Due to current challenges and issues facing the world, I am revisiting a topic I shared several months ago. These challenges and issues have become more aggressive during the past few months.
Every time I hear the phrase “walk worthy” I’m reminded to represent. To walk worthy of the Lord means to live a life that presents and represents Christ. It’s a challenge of a few words but enormous responsibility.
In the books of Ephesians and Colossians, the apostle Paul writes from a Roman jail to the church at Ephesus, the Colossian Christians, and other churches of Asia Minor. In Thessalonians, he is writing from and during his long stay at Corinth. His message to all is emphatic and to the point: Continue to live and walk in a fashion that represents Christ. He had received reports that believers were “backsliding” to beliefs and practices they entertained before becoming Christians. As a result, their lifestyles (including worship) were looking more like walks of non-believers rather than walks of believers.
Paul’s rebuke and challenge to the early Christian churches apply to current-day believers. We are encouraged to live our daily lives in ways that are pleasing to God and to be fruitful (effective) in all we do. When others see us and/or talk to us, they should see Christ. We have been called to live in ways that reflect God’s goodness, compassion, and love. Our “worthy walk” is a daily vocation that requires dedication and commitment. We must be focused and prepared at all times to present Jesus to those who don’t know Him as Lord and Savior.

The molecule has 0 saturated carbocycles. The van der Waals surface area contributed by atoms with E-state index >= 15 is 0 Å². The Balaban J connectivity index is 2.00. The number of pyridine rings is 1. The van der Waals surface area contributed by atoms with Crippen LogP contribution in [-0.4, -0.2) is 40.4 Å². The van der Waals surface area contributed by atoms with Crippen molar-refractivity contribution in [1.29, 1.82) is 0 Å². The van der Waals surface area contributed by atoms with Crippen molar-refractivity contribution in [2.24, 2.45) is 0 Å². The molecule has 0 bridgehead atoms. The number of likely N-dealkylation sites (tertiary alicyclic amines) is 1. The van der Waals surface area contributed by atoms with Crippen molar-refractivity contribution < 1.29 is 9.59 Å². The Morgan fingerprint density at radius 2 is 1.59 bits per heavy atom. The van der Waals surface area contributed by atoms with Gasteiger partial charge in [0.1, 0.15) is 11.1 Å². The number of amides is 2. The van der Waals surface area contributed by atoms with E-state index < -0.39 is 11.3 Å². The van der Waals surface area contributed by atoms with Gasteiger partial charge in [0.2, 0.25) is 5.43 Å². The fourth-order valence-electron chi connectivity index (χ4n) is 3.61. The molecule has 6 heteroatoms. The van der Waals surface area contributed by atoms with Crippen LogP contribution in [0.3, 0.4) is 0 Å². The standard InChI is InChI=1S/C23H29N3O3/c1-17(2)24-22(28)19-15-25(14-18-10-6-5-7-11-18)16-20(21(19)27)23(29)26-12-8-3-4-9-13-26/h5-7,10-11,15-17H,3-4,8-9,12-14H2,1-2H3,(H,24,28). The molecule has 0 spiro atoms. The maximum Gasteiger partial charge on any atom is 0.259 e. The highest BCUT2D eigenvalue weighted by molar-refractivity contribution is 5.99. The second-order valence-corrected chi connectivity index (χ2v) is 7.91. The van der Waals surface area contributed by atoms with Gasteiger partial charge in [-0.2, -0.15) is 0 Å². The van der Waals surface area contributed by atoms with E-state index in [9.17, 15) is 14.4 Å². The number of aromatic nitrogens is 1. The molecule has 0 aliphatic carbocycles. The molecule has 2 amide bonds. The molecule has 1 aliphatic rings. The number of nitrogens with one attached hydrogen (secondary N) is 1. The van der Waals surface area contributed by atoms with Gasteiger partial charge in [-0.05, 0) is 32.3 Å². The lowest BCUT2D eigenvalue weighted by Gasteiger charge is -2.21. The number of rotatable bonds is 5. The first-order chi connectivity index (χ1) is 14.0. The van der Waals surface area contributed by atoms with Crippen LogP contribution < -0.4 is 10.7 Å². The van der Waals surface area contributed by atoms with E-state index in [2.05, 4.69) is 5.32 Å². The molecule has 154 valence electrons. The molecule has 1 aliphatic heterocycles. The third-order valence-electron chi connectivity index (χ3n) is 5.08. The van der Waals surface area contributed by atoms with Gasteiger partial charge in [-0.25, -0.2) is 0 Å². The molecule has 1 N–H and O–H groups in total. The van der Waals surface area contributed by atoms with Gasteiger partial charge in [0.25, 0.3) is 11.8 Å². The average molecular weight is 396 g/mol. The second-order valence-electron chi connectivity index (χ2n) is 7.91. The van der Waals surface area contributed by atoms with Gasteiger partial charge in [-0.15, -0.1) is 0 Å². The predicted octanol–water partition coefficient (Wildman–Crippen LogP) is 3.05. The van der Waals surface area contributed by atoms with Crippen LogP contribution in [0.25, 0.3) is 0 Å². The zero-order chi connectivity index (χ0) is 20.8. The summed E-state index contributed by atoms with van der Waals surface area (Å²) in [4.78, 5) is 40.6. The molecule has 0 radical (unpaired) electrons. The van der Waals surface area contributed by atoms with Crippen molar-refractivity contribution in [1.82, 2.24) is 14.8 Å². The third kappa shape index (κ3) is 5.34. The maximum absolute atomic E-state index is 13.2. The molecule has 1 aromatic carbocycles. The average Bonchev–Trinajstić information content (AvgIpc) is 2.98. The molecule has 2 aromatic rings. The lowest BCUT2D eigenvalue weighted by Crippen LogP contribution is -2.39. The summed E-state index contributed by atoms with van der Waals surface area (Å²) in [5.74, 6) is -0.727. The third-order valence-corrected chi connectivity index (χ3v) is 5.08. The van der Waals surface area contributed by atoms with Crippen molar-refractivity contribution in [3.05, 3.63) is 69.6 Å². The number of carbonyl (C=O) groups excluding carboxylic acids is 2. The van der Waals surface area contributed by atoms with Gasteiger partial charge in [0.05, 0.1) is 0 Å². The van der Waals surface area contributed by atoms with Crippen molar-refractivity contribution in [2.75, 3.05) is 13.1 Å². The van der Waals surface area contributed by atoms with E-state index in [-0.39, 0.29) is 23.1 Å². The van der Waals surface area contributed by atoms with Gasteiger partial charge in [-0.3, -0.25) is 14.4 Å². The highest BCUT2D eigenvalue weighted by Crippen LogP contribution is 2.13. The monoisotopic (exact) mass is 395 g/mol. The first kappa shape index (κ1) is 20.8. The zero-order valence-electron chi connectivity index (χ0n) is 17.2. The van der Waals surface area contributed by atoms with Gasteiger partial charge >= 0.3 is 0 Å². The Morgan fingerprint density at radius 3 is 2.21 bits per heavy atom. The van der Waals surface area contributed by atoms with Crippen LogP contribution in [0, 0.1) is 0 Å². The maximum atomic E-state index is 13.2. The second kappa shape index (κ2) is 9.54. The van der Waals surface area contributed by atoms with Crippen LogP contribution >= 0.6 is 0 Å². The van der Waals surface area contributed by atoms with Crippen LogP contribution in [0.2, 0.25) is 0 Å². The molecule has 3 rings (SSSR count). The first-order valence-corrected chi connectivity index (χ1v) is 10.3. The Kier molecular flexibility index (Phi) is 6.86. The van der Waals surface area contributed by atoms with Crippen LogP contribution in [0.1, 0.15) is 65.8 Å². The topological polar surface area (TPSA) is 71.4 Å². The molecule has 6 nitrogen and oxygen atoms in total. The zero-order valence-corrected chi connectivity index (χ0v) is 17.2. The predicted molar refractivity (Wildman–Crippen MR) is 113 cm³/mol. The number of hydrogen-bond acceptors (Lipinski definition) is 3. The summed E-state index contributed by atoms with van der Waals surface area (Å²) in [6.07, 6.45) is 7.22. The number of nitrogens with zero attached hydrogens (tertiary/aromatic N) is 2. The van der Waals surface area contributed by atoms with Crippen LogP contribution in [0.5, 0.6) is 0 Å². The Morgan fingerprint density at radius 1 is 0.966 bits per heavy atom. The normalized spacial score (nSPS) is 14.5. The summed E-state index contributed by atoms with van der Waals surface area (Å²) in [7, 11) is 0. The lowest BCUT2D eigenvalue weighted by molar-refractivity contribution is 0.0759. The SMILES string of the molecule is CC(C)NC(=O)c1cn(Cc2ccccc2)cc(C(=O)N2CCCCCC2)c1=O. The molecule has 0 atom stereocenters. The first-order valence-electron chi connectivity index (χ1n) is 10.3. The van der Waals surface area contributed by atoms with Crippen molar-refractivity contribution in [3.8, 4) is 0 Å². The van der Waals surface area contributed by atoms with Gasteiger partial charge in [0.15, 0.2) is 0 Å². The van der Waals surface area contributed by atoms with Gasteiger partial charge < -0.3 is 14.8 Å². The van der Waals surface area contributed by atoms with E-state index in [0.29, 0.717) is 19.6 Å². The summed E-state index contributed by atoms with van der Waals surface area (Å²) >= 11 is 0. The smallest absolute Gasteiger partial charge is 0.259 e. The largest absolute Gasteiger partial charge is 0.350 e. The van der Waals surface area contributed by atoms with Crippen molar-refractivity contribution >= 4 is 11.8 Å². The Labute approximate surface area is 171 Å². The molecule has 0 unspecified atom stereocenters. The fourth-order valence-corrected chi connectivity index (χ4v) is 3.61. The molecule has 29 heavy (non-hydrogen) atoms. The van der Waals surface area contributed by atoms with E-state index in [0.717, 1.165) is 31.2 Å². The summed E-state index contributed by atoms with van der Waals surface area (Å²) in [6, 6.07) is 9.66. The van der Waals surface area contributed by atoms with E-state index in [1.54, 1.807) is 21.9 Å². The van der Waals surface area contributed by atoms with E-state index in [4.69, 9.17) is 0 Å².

Certainly, there are many distractions that can hinder us from allowing our light to shine so that others will see our good works and glorify our Father in heaven (“Matthew 5:16”). Hence, all the more reason to be reminded to stay focused and “on point” in our walk and lifestyle so that we will be victorious in winning souls to the kingdom. Remember, walking worthy is a vocation from God. He has called and equipped us (through the Holy Spirit) to live in ways that reflect holiness. No, it is not always easy. Yes, it can be done. We can do all things through Christ which strengthens us (Philippians 4:13). Walk worthy.
The Power of Intercessory Prayer
Oftentimes we don’t realize the impact of our prayers when we pray on behalf of someone else or “intercede” for them. In Paul’s letter to Timothy, he wrote “I urge you, first of all, to pray for all people. Ask God to help them; intercede on their behalf, and give thanks for them.” (1 Timothy 2:1)